1. Write your own implementation of the strtod function: a) for floats in base 10; b) for hexadecimal floats.
2. Write a function that takes a string and prints out all numbers in the string. Prefix them with "int " or "float ", depending on their format (as in C). Print a) only numbers separated by whitespace from other text; b) all substrings interpretable as numbers.String processing
3. Write a function that takes a string and prints all words in the string, each on one line. Words are formed of any characters except: whitespace, colon, comma, semicolon, period, question mark and exclamation mark. Use strspn / strcspn as needed.
4. Implement a function sscanprint with two parameters: the string to read from and the format string (like in sscanf), which simply prints the fields matched according to the format, one per line. Implement the format specifiers %d, %f and %MAXs, regular characters and whitespace. Return the same value as sscanf.Strings and arrays of pointers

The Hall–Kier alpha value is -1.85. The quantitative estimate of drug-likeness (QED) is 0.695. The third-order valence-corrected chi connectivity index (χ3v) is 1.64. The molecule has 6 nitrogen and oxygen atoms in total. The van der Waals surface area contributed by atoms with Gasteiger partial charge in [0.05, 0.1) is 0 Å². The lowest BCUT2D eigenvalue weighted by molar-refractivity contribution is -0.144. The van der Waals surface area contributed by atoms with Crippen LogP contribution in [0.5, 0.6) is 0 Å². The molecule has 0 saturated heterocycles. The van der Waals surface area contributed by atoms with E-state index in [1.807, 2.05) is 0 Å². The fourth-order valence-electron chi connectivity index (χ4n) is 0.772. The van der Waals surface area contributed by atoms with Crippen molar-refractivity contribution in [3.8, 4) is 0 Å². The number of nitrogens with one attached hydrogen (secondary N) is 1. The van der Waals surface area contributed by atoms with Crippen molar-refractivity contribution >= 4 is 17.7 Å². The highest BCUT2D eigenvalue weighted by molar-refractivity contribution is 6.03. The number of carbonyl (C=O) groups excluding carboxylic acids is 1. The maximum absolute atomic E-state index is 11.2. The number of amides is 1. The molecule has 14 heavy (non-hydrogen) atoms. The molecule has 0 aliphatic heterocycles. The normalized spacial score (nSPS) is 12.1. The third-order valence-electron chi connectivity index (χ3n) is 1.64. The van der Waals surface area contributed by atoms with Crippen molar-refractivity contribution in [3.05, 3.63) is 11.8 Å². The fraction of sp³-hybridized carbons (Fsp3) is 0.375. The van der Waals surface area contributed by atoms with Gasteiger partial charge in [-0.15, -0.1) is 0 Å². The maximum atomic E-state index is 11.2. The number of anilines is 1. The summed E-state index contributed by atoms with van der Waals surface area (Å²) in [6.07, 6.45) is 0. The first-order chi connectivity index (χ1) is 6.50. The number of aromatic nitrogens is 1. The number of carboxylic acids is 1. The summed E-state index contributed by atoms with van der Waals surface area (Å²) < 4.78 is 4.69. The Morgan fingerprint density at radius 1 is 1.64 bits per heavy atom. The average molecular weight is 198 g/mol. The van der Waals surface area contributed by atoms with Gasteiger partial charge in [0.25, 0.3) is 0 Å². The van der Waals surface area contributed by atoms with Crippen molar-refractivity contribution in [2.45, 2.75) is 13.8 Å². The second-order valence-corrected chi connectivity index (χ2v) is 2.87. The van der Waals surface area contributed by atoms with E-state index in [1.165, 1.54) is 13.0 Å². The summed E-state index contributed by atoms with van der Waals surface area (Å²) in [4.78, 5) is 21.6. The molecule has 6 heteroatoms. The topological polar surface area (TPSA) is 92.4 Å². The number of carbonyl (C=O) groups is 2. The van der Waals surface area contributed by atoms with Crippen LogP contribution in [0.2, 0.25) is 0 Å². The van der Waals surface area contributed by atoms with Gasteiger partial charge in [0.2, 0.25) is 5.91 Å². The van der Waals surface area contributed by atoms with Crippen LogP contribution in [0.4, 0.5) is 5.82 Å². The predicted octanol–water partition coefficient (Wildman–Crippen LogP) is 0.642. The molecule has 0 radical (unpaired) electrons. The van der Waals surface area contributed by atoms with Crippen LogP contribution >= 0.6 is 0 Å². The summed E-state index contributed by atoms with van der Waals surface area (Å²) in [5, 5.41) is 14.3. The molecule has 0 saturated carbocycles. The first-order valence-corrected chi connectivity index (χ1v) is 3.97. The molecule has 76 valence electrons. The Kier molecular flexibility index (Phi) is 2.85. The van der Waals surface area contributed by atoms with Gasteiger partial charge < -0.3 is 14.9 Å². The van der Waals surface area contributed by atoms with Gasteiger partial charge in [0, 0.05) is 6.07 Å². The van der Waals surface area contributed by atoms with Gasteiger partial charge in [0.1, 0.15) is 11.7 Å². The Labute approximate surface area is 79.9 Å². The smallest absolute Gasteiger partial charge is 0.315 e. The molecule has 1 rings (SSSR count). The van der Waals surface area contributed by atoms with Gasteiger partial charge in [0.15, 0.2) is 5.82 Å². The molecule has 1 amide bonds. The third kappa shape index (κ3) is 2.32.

5. Options first Write a program that reorders the command-line argument array argv, placing all strings that start with '-' first, followed by all other strings.
6. Split string Write a function that takes as parameter a string, an array of pointers and its length and fills the array with addresses to the beginning of each (whitespace-separated) word in the string (similar to the argv array of main). Terminate the array with a NULL pointer after the last valid address.
7. Concatenate strings Write a function that takes a NULL-terminated array of strings (string = char *), another string buf and a maximal length, and concatenates all strings from the array into buf, separated by one space, without exceeding the length limit. Avoid strcat and maintain a pointer to the end of the string being constructed.
8. Text lines Write a function that reads text from input into a character array (called buffer) and returns a NULL-terminated array of pointers to lines of the text read. The function has four parameters: a character array and an array of addresses, each with their respective size. The function should store the text read from input into the buffer, store the start of every line into the address array, and return when any of the arrays fills up (without reading more text than needed). Read the text directly at the right position into the buffer, to avoid useless copying.